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I have a Perl class that contains a hash instance variable for storing other objects. I would like to have a method to print the number of elements in the hash but I am getting the following error message on the line return keys($self->{'_things'});

Type of arg 1 to keys must be hash (not hash element)

package MyClass;
use strict;

sub new {
    my ($class) = @_;
    my $self = {
        _things => undef
    };
    $self->{'_things'} = ();
    bless $self, $class;
    return $self;
}

sub get_count {
    my ( $self ) = @_;
    return keys($self->{'_things'});
}
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3 Answers

up vote 4 down vote accepted

Use

return scalar(keys(%{$self->{'_things'}}));

$self->{'_things'} is just a reference to a hash, and keys() expects a hash as its argument—so, you have to dereference it first by wrapping it in %{…}. Finally, since you want to count items, you have to make sure the return value of keys() (which is a list) is interpreted in scalar context, by wrapping it in scalar(…).

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The error message is totally correct! ;) You need to 'dereference' the element into a hash, also you need to call keys() in a scalar context to get the count.

$ perl -wle 'use strict; my $href = { foo => undef }; $href->{foo} = (); print sclar keys $href->{foo}'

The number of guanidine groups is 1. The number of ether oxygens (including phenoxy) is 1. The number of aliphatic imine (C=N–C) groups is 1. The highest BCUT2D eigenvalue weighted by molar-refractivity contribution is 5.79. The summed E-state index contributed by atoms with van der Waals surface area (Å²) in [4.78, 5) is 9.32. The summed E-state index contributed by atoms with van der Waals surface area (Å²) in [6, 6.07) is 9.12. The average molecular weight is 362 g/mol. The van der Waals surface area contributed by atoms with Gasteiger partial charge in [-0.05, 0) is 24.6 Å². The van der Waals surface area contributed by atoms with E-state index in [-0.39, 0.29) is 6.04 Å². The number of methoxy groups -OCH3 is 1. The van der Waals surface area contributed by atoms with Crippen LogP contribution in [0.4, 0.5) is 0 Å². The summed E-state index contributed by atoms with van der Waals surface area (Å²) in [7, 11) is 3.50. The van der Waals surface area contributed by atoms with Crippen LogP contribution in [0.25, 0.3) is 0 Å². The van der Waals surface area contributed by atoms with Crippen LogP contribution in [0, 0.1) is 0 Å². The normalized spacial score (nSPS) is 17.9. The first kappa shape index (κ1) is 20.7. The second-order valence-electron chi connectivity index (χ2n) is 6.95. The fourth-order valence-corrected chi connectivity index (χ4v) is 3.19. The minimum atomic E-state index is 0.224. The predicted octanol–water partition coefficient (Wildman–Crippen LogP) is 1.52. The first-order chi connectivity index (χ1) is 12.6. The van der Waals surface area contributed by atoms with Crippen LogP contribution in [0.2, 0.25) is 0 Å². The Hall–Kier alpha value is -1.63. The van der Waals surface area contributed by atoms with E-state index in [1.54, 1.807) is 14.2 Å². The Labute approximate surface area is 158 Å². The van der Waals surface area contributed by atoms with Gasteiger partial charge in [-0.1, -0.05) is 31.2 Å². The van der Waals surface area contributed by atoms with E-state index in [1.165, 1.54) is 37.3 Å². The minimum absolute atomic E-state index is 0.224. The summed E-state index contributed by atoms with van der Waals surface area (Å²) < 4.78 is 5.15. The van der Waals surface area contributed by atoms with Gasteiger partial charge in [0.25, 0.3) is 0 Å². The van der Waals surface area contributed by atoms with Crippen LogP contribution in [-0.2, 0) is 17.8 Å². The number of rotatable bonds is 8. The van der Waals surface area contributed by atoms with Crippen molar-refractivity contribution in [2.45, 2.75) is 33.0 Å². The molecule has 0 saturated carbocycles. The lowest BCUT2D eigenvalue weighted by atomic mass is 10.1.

Type of arg 1 to keys must be hash (not hash element) at -e line 1, at EOF
Execution of -e aborted due to compilation errors.

vs.

$ perl -wle 'use strict; my $href = { foo => undef }; $href->{foo} = (); print scalar keys %{ $href->{foo} }'
0

You might want to use a hash ref instead for $self->{_things} to avoid accidental list flattening and other issues though.

$ perl -wle 'use strict; my $href = { foo => undef };  $href->{foo} = { bar => 1 }; print scalar keys %{ $href->{foo} };'
1
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If I understand you correctly, $self->{_things} should contain a hash data structure. If so, you have two problems:

sub new {
    my ($class) = @_;
    my $self = {
        # Initialize _things to be a reference to an empty hash.
        _things => {},
    };
    bless $self, $class;
    return $self;
}

sub get_count {
    my ( $self ) = @_;
    # Here's the way to get the N of keys.
    # The %{ FOO } syntax will take a hash reference (FOO in this case) and 
    # convert it to a hash, on which we can then call keys().
    return scalar keys %{ $self->{'_things'} };
}
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